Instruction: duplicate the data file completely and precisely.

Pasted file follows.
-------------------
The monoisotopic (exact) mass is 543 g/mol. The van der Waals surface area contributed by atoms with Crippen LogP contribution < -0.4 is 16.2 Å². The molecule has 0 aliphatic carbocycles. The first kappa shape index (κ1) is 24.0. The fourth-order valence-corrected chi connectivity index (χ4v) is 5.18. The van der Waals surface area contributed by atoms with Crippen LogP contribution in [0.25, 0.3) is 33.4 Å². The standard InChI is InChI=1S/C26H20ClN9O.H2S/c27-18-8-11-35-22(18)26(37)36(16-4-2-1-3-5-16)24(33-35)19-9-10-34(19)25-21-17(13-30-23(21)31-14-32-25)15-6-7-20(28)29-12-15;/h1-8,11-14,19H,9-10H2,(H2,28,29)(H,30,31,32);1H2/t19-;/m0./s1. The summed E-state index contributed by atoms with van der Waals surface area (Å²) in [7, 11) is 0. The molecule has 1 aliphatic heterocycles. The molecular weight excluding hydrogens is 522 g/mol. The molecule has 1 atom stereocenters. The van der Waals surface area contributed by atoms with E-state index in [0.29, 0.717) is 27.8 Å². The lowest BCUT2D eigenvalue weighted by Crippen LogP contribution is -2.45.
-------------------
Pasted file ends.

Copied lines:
The monoisotopic (exact) mass is 543 g/mol. The van der Waals surface area contributed by atoms with Crippen LogP contribution < -0.4 is 16.2 Å². The molecule has 0 aliphatic carbocycles. The first kappa shape index (κ1) is 24.0. The fourth-order valence-corrected chi connectivity index (χ4v) is 5.18. The van der Waals surface area contributed by atoms with Crippen LogP contribution in [0.25, 0.3) is 33.4 Å². The standard InChI is InChI=1S/C26H20ClN9O.H2S/c27-18-8-11-35-22(18)26(37)36(16-4-2-1-3-5-16)24(33-35)19-9-10-34(19)25-21-17(13-30-23(21)31-14-32-25)15-6-7-20(28)29-12-15;/h1-8,11-14,19H,9-10H2,(H2,28,29)(H,30,31,32);1H2/t19-;/m0./s1. The summed E-state index contributed by atoms with van der Waals surface area (Å²) in [7, 11) is 0. The molecule has 1 aliphatic heterocycles. The molecular weight excluding hydrogens is 522 g/mol. The molecule has 1 atom stereocenters. The van der Waals surface area contributed by atoms with E-state index in [0.29, 0.717) is 27.8 Å². The lowest BCUT2D eigenvalue weighted by Crippen LogP contribution is -2.45.